It is this valuation -a la commodity like behaviour..that also is responsible for companies having 'high rates of attrition', no? Since most people leave their managers anyway, and with a complaint that their contribution isn't recognised or rewarded?

We see it in the hospitality industry. A 4 star hotel can demand a better 'value for money' -because it has better systems /processes/infrastructure ..than a 3 star? Don't CMM level companies inspire more confidence than those who don't possess the certification?

We are possibly moving into a 'free agent' world, where the onus in the knowledge economy -of career development -lies now with the employee-more than the employer.

Do we see new assessment tools..would help employers evaluate..and sooner or later, the employees also see the benefit in 'being outstanding'!!

Or like the different rating agencies classifying different products as AAA+ and BB- while talking about Mutual funds and bonds, do we see such association henceforth while evaluating and compensating recruitment firms?

Or do we all like to play safe? And continue doing things the way we have been used in the past-and quote, "as per company policy, we pay x% to all firms -and we just want you to meet the (lowest common denominator!) expectations!"

I shall be glad to have your comments offline as before! Why trouble trouble, right?

Sunday, July 11, 2010

Mandates keeping us busy!

Time has been flying! We are already half way through 2010 :-)!

At the onset of the year, I had posted some of my thoughts on the industries to watch, perceptions on salaries, expectations regarding the jobs, and the likely hot jobs in India!!


Taking stock-there has been a lot of action across all the sectors-with most of them hiring aggressively now- except for the Energy sector that hasn't yet translated the potential into serious mandates.

-Attrition figures are back into the double digits...across the industries in the junior levels.

-Companies have been hiring large numbers of entry level talent & training them.

-The demand-supply position in the middle management level ( salaries from 15 to 30 lakhs pa CTC types) has been distinctly in the favour of the corporates as there is no dearth of available talent (both unemployed & underemployed). I have never seen as many 'willing consultants' open to getting back into the industry!!

-The India domestic market story is perhaps the single largest driver -and those with proven track records -are back in demand. (with a difference- there aren't those joining bonuses as yet).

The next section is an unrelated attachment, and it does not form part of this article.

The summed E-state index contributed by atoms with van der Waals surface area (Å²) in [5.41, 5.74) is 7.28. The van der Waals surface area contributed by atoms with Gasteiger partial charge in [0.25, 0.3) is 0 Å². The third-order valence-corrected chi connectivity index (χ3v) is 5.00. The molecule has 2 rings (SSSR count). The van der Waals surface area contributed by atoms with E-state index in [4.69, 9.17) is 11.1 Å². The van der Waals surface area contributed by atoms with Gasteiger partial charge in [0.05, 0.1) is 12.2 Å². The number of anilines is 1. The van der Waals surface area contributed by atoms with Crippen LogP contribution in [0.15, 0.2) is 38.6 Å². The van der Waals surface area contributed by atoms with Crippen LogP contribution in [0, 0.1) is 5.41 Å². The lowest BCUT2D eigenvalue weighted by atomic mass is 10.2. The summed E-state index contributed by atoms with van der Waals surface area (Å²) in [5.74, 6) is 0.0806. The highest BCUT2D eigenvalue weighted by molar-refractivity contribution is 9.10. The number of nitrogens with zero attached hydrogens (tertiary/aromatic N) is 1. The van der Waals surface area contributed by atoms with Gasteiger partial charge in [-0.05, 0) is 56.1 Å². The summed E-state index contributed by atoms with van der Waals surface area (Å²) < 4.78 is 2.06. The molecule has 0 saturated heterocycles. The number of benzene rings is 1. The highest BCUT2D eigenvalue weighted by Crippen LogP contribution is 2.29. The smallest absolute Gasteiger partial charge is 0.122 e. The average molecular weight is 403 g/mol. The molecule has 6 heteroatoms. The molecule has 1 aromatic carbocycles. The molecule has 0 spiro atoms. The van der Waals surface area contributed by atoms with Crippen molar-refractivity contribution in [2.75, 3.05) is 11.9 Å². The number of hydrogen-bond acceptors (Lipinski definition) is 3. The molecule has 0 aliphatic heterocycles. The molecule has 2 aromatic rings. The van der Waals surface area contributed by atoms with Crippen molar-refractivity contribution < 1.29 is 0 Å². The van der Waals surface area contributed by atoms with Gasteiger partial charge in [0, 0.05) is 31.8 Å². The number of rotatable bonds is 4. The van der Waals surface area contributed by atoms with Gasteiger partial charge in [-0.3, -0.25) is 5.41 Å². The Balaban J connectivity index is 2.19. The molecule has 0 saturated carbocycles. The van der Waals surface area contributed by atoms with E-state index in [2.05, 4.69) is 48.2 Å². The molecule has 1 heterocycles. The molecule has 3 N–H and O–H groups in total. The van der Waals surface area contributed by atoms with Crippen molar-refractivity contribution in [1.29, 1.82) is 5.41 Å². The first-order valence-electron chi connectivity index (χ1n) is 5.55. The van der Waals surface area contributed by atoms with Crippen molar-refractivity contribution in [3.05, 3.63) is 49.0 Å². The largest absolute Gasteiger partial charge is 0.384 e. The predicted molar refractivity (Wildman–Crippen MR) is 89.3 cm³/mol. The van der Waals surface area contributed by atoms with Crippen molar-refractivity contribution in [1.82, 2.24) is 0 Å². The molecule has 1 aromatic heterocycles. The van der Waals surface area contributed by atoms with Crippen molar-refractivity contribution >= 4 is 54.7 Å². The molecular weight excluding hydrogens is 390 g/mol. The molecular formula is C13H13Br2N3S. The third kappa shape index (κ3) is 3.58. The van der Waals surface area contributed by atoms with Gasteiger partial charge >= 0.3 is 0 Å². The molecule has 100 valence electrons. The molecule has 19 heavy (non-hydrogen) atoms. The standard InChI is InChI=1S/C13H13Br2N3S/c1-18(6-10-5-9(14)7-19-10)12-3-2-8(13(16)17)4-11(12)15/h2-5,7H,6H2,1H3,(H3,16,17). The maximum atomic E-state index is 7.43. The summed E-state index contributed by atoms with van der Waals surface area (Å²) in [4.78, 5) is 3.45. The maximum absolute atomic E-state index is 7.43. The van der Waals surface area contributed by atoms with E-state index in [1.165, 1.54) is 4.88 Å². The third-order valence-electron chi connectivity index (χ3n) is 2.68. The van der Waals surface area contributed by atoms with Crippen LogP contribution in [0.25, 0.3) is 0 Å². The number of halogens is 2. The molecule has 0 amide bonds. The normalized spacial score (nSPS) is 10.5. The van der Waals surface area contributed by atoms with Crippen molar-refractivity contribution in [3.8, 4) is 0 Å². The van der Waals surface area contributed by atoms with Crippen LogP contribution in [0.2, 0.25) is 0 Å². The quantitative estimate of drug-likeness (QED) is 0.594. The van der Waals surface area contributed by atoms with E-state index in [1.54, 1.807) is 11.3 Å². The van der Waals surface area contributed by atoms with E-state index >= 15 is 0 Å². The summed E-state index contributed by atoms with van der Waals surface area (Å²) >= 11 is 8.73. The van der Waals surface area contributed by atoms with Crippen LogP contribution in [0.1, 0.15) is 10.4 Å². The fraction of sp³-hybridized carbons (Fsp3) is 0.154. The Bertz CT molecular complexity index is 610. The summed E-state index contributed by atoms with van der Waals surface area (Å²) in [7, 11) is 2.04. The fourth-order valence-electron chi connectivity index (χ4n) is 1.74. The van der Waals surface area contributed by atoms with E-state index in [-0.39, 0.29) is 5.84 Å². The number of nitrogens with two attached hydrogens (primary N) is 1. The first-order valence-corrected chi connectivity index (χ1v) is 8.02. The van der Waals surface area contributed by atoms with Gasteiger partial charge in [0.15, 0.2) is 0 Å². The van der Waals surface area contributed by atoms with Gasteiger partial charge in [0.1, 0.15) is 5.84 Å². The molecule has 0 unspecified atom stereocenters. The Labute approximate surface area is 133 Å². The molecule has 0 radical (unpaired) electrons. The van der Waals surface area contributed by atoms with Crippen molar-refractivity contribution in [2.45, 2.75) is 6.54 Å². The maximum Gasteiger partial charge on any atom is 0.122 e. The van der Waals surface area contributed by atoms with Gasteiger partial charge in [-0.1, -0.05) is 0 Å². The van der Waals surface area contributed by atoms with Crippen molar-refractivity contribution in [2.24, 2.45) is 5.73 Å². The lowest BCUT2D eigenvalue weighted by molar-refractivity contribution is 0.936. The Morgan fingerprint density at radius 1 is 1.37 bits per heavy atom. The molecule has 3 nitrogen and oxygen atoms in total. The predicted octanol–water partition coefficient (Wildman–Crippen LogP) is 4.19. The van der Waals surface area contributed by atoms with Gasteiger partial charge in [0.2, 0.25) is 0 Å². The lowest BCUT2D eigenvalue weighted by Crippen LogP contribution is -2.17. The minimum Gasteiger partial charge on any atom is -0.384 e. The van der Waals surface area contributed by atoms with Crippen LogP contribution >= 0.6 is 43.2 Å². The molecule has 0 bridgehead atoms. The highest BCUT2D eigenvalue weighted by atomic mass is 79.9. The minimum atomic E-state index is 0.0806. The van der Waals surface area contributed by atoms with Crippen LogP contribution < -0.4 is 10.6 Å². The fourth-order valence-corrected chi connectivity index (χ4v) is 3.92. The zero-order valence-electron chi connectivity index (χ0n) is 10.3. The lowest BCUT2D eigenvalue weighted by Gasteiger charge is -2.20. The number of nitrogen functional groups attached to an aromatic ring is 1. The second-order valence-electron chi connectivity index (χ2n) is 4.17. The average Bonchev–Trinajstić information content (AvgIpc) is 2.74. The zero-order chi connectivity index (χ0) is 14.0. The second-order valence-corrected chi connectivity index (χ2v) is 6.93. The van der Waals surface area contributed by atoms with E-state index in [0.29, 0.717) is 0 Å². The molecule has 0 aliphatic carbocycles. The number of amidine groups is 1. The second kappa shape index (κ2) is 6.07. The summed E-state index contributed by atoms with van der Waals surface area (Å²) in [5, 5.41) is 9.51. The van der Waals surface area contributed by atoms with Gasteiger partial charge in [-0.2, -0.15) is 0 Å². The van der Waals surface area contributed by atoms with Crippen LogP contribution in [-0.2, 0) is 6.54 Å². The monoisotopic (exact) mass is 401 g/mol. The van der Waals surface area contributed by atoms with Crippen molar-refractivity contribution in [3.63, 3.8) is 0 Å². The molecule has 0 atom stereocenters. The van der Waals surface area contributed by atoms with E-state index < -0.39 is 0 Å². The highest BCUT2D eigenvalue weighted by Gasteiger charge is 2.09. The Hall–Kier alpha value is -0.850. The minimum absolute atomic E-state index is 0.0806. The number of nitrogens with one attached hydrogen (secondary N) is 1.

-Salaries have been lot more rationalised. The variable part of salary has become more visible -with the assured fixed salary being a conservative bar! The annual increments have become polarised in favour of the performers...


-And yes-the biggest difference -is that 'there isn't any tearing hurry' to finalise hires. If in the past companies had a system in place- that ensured a series of interviews -to enable the aspirants to pick up the offer on the same day, today there is the luxury of a pregnant pause! Hiring managers are willing to wait for a better candidate to walk in-even as the background verification tests are done. And for once, there is a conscious regard for the 'marginal utility' concept. "Can we pay a little extra and get the more senior colleague instead :-)!?"

All of this means...that third party recruiters like us -are having to wait longer and work harder than before-to be assured of the closures!!

What keeps us at Options busy?

Little surprising that there are a bunch of HR positions in Hyderabad that we are working overtime on presently!!

-Group HR Head for a large infrastructure group company with power generation assets in India that has been recently funded over 400m USD by a group of global investors led by a marquee name! (Premier institute preferred!)

-HR Head for a power plant 2x 1320 MW plant under construction in coastal Andhra (with over 5000 employees).

-Director HR for a leading consulting company-partner with business and handled end to end activities of L&D, training and recruitment (Premier institute preferred!)

-Head HR for a leading MNC giant in Pune

-HR Head for a IT Product company with about 300 employees. The company plans to hire 100 more in the next 12 month. ((Premier institute preferred!)

-Training Director for a IT MNC product co.

-AVP (Talent acquisition) for a BPO in Bangalore

-HR manager for a IT MNC leader in the supply chain domain

-Learning Manager for a IT MNC in Bangalore

- Recruitment manager for IT product company

- HR Advisor for a MNC leader -person strong on Sales HR-to handle a team of regional sales/service team

- Asst manager-Generalist HR for IT product about 250 employees


Please reach out to me offline([email protected]). For obvious reasons most of these are confidential positions and believe me, my clients ARE choosy :-)!!

We are also on the look out for

-an Expat professional to launch one of the largest convention & exhibitions centres in India.

-an Executive Assistant for a Country Head of a highly visible global MNC leader

-returning Indian scientists for a global major player in the pharma/health care business

-Researchers for a highly successful state of art R&D lab

-software developers for a 2Bn USD product company building its Centre of Excellence for mobile applications

- product manager/developers for a leading e-commerce player setting up its Indian operations-after an on site incubation of one year at the corporate headquarters in China.

-Sales & Operations professionals, apart from content management experts for a PE funded start up in the Education sector.

There are more.....You can find a widget on the left hand side panel of this blog that lists out some of the latest positions we are working on! ( Featured jobs!!).

One could also browse http://careers.optionsindia.com/ for an idea of the 'not so confidential' openings we have! Should you register here, we shall personally connect and update you about the exciting options for you. You may like to subscribe for the weekly newsletter to be in sync too.